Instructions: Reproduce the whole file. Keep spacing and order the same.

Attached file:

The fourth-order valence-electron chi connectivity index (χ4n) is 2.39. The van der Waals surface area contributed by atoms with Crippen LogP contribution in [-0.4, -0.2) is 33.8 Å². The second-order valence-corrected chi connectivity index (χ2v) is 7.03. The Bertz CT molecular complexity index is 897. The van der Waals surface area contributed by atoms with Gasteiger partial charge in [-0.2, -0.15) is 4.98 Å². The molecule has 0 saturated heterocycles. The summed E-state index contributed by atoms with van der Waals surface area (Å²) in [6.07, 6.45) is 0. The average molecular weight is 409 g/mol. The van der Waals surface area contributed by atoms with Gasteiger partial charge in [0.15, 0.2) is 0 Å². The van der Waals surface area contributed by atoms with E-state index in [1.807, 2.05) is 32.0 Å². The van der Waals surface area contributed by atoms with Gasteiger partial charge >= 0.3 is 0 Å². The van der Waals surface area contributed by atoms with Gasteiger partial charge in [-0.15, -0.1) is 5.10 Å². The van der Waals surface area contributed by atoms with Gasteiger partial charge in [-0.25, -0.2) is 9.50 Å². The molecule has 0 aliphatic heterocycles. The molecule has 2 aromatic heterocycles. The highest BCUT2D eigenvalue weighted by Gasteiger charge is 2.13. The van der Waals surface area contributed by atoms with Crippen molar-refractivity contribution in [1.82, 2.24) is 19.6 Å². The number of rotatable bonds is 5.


The fourth-order valence-electron chi connectivity index (χ4n) is 2.39. The van der Waals surface area contributed by atoms with Crippen LogP contribution in [-0.4, -0.2) is 33.8 Å². The second-order valence-corrected chi connectivity index (χ2v) is 7.03. The Bertz CT molecular complexity index is 897. The van der Waals surface area contributed by atoms with Gasteiger partial charge in [-0.2, -0.15) is 4.98 Å². The molecule has 0 saturated heterocycles. The summed E-state index contributed by atoms with van der Waals surface area (Å²) in [6.07, 6.45) is 0. The average molecular weight is 409 g/mol. The van der Waals surface area contributed by atoms with Gasteiger partial charge in [0.15, 0.2) is 0 Å². The van der Waals surface area contributed by atoms with E-state index in [1.807, 2.05) is 32.0 Å². The van der Waals surface area contributed by atoms with Gasteiger partial charge >= 0.3 is 0 Å². The van der Waals surface area contributed by atoms with Gasteiger partial charge in [-0.15, -0.1) is 5.10 Å². The van der Waals surface area contributed by atoms with Gasteiger partial charge in [-0.25, -0.2) is 9.50 Å². The molecule has 0 aliphatic heterocycles. The molecule has 2 aromatic heterocycles. The highest BCUT2D eigenvalue weighted by Gasteiger charge is 2.13. The van der Waals surface area contributed by atoms with Crippen molar-refractivity contribution in [1.82, 2.24) is 19.6 Å². The number of rotatable bonds is 5.